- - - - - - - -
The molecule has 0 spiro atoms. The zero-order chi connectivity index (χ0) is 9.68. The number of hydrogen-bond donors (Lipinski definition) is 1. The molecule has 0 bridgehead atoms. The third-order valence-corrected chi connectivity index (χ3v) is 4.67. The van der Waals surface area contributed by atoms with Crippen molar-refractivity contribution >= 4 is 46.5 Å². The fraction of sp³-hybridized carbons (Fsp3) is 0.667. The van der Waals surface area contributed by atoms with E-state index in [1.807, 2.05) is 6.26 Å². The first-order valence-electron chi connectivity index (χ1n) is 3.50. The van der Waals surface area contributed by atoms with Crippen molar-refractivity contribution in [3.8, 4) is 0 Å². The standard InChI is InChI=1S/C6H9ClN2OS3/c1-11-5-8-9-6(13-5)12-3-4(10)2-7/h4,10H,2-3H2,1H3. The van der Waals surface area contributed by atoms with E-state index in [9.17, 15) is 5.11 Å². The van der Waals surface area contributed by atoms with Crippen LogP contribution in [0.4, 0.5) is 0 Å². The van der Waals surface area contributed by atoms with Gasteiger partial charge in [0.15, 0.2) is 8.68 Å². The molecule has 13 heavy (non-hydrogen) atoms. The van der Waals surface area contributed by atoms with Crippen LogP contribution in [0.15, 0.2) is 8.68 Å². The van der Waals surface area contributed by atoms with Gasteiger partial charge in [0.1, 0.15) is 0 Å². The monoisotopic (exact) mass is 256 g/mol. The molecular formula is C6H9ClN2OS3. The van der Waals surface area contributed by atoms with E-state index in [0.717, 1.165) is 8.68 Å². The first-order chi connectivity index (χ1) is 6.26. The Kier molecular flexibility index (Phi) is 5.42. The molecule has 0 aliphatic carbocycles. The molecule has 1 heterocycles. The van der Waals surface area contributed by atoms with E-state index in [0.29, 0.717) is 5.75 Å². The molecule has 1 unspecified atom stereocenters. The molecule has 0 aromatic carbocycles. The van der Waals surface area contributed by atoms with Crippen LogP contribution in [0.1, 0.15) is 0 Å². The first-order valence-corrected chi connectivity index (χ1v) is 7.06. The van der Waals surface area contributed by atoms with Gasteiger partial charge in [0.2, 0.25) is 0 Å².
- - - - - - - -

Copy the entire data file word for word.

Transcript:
The molecule has 0 spiro atoms. The zero-order chi connectivity index (χ0) is 9.68. The number of hydrogen-bond donors (Lipinski definition) is 1. The molecule has 0 bridgehead atoms. The third-order valence-corrected chi connectivity index (χ3v) is 4.67. The van der Waals surface area contributed by atoms with Crippen molar-refractivity contribution >= 4 is 46.5 Å². The fraction of sp³-hybridized carbons (Fsp3) is 0.667. The van der Waals surface area contributed by atoms with E-state index in [1.807, 2.05) is 6.26 Å². The first-order valence-electron chi connectivity index (χ1n) is 3.50. The van der Waals surface area contributed by atoms with Crippen molar-refractivity contribution in [3.8, 4) is 0 Å². The standard InChI is InChI=1S/C6H9ClN2OS3/c1-11-5-8-9-6(13-5)12-3-4(10)2-7/h4,10H,2-3H2,1H3. The van der Waals surface area contributed by atoms with E-state index in [9.17, 15) is 5.11 Å². The van der Waals surface area contributed by atoms with Crippen LogP contribution in [0.4, 0.5) is 0 Å². The van der Waals surface area contributed by atoms with Gasteiger partial charge in [0.15, 0.2) is 8.68 Å². The molecule has 13 heavy (non-hydrogen) atoms. The van der Waals surface area contributed by atoms with Crippen LogP contribution in [0.15, 0.2) is 8.68 Å². The van der Waals surface area contributed by atoms with Gasteiger partial charge in [0.1, 0.15) is 0 Å². The monoisotopic (exact) mass is 256 g/mol. The molecular formula is C6H9ClN2OS3. The van der Waals surface area contributed by atoms with E-state index in [0.717, 1.165) is 8.68 Å². The first-order chi connectivity index (χ1) is 6.26. The Kier molecular flexibility index (Phi) is 5.42. The molecule has 0 aliphatic carbocycles. The molecule has 1 heterocycles. The van der Waals surface area contributed by atoms with E-state index in [0.29, 0.717) is 5.75 Å². The molecule has 1 unspecified atom stereocenters. The molecule has 0 aromatic carbocycles. The van der Waals surface area contributed by atoms with Crippen LogP contribution in [0.1, 0.15) is 0 Å². The first-order valence-corrected chi connectivity index (χ1v) is 7.06. The van der Waals surface area contributed by atoms with Gasteiger partial charge in [0.2, 0.25) is 0 Å².